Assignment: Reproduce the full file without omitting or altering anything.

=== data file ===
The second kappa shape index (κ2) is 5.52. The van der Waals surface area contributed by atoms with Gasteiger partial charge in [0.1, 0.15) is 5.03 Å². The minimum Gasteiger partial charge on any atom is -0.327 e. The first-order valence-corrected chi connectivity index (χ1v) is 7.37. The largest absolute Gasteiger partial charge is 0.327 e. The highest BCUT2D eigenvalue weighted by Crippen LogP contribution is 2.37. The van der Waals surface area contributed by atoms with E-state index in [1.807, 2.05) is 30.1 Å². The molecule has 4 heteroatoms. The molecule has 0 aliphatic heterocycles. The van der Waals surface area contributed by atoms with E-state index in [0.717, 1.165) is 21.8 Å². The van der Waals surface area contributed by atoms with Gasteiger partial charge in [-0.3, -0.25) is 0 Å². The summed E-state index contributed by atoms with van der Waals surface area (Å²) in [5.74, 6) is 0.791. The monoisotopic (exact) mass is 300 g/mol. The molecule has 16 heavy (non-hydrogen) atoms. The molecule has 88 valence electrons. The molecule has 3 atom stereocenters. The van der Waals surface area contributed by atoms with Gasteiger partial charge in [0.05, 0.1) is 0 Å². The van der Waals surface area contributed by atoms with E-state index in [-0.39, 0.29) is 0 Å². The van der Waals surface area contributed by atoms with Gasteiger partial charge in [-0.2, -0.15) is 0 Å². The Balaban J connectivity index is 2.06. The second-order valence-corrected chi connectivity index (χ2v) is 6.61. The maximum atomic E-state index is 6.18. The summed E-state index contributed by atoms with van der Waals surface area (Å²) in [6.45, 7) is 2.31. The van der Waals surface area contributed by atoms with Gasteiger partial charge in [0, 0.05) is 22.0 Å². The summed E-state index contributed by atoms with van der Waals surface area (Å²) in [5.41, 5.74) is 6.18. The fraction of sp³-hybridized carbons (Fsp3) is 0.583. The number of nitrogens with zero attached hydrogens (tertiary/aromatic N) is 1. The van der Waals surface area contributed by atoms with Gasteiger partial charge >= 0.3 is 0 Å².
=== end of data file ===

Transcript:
The second kappa shape index (κ2) is 5.52. The van der Waals surface area contributed by atoms with Gasteiger partial charge in [0.1, 0.15) is 5.03 Å². The minimum Gasteiger partial charge on any atom is -0.327 e. The first-order valence-corrected chi connectivity index (χ1v) is 7.37. The largest absolute Gasteiger partial charge is 0.327 e. The highest BCUT2D eigenvalue weighted by Crippen LogP contribution is 2.37. The van der Waals surface area contributed by atoms with E-state index in [1.807, 2.05) is 30.1 Å². The molecule has 4 heteroatoms. The molecule has 0 aliphatic heterocycles. The van der Waals surface area contributed by atoms with E-state index in [0.717, 1.165) is 21.8 Å². The van der Waals surface area contributed by atoms with Gasteiger partial charge in [-0.3, -0.25) is 0 Å². The summed E-state index contributed by atoms with van der Waals surface area (Å²) in [5.74, 6) is 0.791. The monoisotopic (exact) mass is 300 g/mol. The molecule has 16 heavy (non-hydrogen) atoms. The molecule has 88 valence electrons. The molecule has 3 atom stereocenters. The van der Waals surface area contributed by atoms with Gasteiger partial charge in [0.05, 0.1) is 0 Å². The van der Waals surface area contributed by atoms with E-state index in [-0.39, 0.29) is 0 Å². The van der Waals surface area contributed by atoms with Gasteiger partial charge in [-0.2, -0.15) is 0 Å². The Balaban J connectivity index is 2.06. The second-order valence-corrected chi connectivity index (χ2v) is 6.61. The maximum atomic E-state index is 6.18. The summed E-state index contributed by atoms with van der Waals surface area (Å²) in [6.45, 7) is 2.31. The van der Waals surface area contributed by atoms with Gasteiger partial charge in [0, 0.05) is 22.0 Å². The summed E-state index contributed by atoms with van der Waals surface area (Å²) in [5.41, 5.74) is 6.18. The fraction of sp³-hybridized carbons (Fsp3) is 0.583. The number of nitrogens with zero attached hydrogens (tertiary/aromatic N) is 1. The van der Waals surface area contributed by atoms with Gasteiger partial charge >= 0.3 is 0 Å².